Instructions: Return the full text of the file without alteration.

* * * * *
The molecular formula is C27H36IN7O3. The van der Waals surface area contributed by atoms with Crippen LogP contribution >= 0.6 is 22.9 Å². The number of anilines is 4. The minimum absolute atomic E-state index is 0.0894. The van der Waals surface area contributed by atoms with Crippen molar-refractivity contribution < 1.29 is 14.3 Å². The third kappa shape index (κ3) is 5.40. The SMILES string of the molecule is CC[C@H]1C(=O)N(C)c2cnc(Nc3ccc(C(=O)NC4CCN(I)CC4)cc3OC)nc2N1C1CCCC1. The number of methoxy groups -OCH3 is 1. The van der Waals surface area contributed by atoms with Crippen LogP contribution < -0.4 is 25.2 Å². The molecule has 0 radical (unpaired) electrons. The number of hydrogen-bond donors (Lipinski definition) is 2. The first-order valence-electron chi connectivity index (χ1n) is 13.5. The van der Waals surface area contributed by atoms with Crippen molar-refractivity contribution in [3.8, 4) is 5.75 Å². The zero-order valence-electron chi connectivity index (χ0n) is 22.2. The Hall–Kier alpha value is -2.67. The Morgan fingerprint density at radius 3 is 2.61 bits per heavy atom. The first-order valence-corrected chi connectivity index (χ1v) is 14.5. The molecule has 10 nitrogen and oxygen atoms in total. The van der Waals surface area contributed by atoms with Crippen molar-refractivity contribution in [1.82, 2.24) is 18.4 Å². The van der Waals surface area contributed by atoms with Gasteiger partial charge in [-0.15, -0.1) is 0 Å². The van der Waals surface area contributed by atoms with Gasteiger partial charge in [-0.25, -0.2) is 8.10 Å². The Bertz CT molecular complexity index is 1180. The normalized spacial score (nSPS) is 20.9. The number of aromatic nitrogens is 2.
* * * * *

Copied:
The molecular formula is C27H36IN7O3. The van der Waals surface area contributed by atoms with Crippen LogP contribution >= 0.6 is 22.9 Å². The number of anilines is 4. The minimum absolute atomic E-state index is 0.0894. The van der Waals surface area contributed by atoms with Crippen molar-refractivity contribution < 1.29 is 14.3 Å². The third kappa shape index (κ3) is 5.40. The SMILES string of the molecule is CC[C@H]1C(=O)N(C)c2cnc(Nc3ccc(C(=O)NC4CCN(I)CC4)cc3OC)nc2N1C1CCCC1. The number of methoxy groups -OCH3 is 1. The van der Waals surface area contributed by atoms with Crippen LogP contribution < -0.4 is 25.2 Å². The molecule has 0 radical (unpaired) electrons. The number of hydrogen-bond donors (Lipinski definition) is 2. The first-order valence-electron chi connectivity index (χ1n) is 13.5. The van der Waals surface area contributed by atoms with Crippen molar-refractivity contribution in [3.8, 4) is 5.75 Å². The zero-order valence-electron chi connectivity index (χ0n) is 22.2. The Hall–Kier alpha value is -2.67. The Morgan fingerprint density at radius 3 is 2.61 bits per heavy atom. The first-order valence-corrected chi connectivity index (χ1v) is 14.5. The molecule has 10 nitrogen and oxygen atoms in total. The van der Waals surface area contributed by atoms with Crippen molar-refractivity contribution in [1.82, 2.24) is 18.4 Å². The van der Waals surface area contributed by atoms with Gasteiger partial charge in [-0.15, -0.1) is 0 Å². The van der Waals surface area contributed by atoms with Gasteiger partial charge in [-0.25, -0.2) is 8.10 Å². The Bertz CT molecular complexity index is 1180. The normalized spacial score (nSPS) is 20.9. The number of aromatic nitrogens is 2.